Photography, Preservation

Drop-dead gorgeous terra cotta at Alwyn Court

Our jaws dropped when we came upon this building.

Alwyn Court

This is Alwyn Court, at 58th St. and 7th Ave. in New York City. It was completed in 1909 as an apartment building for the wealthy. Through about the turn of the 20th century, apartment living had a low-class stigma, but then builders started working to overcome that to attract wealthy tenants. This 12-story building contained 24 giant apartments, each with a living room, a library, a music room, a wine cellar, several bedrooms, and five bathrooms. The interior details are said to have been fine, with carved marble fireplaces and ornate fixtures.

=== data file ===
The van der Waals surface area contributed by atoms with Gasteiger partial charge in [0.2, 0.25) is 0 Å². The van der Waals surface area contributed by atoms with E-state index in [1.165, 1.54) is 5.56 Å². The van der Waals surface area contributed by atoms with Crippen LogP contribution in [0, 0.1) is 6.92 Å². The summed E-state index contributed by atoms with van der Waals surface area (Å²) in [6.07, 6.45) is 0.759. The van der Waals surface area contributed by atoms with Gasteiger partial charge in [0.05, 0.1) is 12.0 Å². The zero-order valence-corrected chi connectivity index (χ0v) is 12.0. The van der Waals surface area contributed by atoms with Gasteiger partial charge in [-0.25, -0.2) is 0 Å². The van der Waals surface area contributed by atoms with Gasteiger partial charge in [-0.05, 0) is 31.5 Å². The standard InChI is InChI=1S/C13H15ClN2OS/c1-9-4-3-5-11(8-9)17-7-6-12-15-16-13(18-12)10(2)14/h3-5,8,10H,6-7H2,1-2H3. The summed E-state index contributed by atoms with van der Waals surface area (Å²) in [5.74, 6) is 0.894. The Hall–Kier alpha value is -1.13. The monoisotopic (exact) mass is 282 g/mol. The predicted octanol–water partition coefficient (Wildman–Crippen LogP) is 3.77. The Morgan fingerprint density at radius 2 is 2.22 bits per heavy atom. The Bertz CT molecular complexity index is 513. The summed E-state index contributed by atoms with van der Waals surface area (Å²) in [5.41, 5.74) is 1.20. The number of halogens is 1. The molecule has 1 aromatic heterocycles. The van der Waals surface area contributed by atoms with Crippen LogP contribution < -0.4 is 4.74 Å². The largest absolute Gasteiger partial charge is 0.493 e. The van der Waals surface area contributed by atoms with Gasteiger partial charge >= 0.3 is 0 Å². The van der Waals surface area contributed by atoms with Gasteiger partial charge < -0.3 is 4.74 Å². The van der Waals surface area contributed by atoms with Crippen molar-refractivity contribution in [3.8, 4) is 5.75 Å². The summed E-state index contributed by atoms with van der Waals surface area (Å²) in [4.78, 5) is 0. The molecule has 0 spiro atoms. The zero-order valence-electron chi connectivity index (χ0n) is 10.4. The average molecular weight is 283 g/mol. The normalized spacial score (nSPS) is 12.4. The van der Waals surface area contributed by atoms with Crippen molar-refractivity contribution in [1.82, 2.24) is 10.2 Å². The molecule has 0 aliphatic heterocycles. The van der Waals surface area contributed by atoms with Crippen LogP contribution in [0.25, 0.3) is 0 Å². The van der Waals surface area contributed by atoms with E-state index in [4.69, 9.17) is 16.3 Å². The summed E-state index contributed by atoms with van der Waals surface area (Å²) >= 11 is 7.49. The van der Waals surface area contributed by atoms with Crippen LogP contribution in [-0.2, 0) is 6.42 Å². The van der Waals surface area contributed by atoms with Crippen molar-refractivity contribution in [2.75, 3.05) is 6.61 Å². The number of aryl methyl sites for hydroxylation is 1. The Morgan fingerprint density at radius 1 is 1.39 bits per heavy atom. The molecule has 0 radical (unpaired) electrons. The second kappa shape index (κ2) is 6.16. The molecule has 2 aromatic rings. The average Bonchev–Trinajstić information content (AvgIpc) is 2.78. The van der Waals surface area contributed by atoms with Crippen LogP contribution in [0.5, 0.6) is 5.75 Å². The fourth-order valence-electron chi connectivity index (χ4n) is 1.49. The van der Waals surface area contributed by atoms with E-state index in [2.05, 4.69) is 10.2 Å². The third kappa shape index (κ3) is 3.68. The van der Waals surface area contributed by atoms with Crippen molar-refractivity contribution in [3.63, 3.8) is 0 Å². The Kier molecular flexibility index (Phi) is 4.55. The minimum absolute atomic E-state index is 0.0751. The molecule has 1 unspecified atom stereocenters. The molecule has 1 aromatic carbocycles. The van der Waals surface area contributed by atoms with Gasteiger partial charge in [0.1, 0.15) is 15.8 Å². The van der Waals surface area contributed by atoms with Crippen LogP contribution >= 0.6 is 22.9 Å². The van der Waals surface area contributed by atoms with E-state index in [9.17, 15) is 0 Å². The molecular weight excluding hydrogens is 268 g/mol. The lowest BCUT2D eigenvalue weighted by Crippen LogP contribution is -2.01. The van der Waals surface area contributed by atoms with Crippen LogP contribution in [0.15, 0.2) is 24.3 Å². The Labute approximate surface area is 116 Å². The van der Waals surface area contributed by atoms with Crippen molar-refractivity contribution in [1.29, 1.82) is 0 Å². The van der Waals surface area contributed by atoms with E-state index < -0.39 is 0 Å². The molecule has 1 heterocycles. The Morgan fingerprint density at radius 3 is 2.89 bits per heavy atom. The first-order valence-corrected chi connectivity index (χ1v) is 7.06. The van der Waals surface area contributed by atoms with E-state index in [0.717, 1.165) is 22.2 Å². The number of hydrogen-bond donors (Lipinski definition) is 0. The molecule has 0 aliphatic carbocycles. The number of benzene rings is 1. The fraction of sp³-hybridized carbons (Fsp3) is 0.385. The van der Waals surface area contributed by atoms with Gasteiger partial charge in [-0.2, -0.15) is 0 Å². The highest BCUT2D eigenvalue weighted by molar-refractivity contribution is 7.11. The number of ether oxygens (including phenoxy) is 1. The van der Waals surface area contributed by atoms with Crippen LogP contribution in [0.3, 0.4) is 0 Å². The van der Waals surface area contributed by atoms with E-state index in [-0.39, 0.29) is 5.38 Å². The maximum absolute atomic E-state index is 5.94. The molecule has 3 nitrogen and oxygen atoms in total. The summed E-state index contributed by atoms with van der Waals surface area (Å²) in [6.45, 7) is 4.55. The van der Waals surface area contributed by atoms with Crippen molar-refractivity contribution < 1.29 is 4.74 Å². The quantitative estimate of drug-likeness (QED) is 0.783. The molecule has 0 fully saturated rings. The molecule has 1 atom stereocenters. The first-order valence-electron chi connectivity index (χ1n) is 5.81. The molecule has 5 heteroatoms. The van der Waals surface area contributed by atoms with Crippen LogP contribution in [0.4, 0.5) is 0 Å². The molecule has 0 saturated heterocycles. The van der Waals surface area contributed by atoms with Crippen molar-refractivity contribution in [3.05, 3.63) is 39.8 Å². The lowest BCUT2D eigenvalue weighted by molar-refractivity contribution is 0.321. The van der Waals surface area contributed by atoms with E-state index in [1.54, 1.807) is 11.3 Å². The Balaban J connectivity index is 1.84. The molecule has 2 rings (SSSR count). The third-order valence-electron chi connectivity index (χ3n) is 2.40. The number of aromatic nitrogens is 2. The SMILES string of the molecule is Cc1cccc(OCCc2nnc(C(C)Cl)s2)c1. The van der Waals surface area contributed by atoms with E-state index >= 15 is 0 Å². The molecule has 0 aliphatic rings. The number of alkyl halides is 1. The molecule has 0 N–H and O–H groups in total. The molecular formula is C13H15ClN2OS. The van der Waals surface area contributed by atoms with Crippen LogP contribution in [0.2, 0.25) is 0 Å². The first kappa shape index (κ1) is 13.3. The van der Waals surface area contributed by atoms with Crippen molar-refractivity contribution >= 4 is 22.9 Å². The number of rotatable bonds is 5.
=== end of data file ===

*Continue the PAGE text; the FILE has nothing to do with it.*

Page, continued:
Alwyn Court

But just check out that terra cotta. Wow! It’s not often a building stops me in my tracks, but Alwyn Court sure did.

Alwyn Court

I suppose that when you’re wealthy, where you live can be a fashion statement. By the mid 1930s, a 7th Avenue address had fallen out of fashion and the building stood mostly empty. A renovation divided the apartments into smaller ones, 75 in all. It worked; soon the whole building was rented again.

Alwyn Court

The first floor of Alwyn Court is currently home to Petrossian, a restaurant that specializes in caviar, smoked fish, and foie gras. This was originally the building’s main entrance, but in the 1930s renovation the apartment entrance was relocated to 7th Avenue.

Alwyn Court

I did know of this building. Preservationist blogger Raina Regan wrote of it a few months ago. I wondered if we’d have time on our trip to find this building; little did I know our hotel would be two blocks away and we’d encounter Alwyn Court more than once.

Alwyn Court

Canon PowerShot S95, shot raw, processed in Photoshop.

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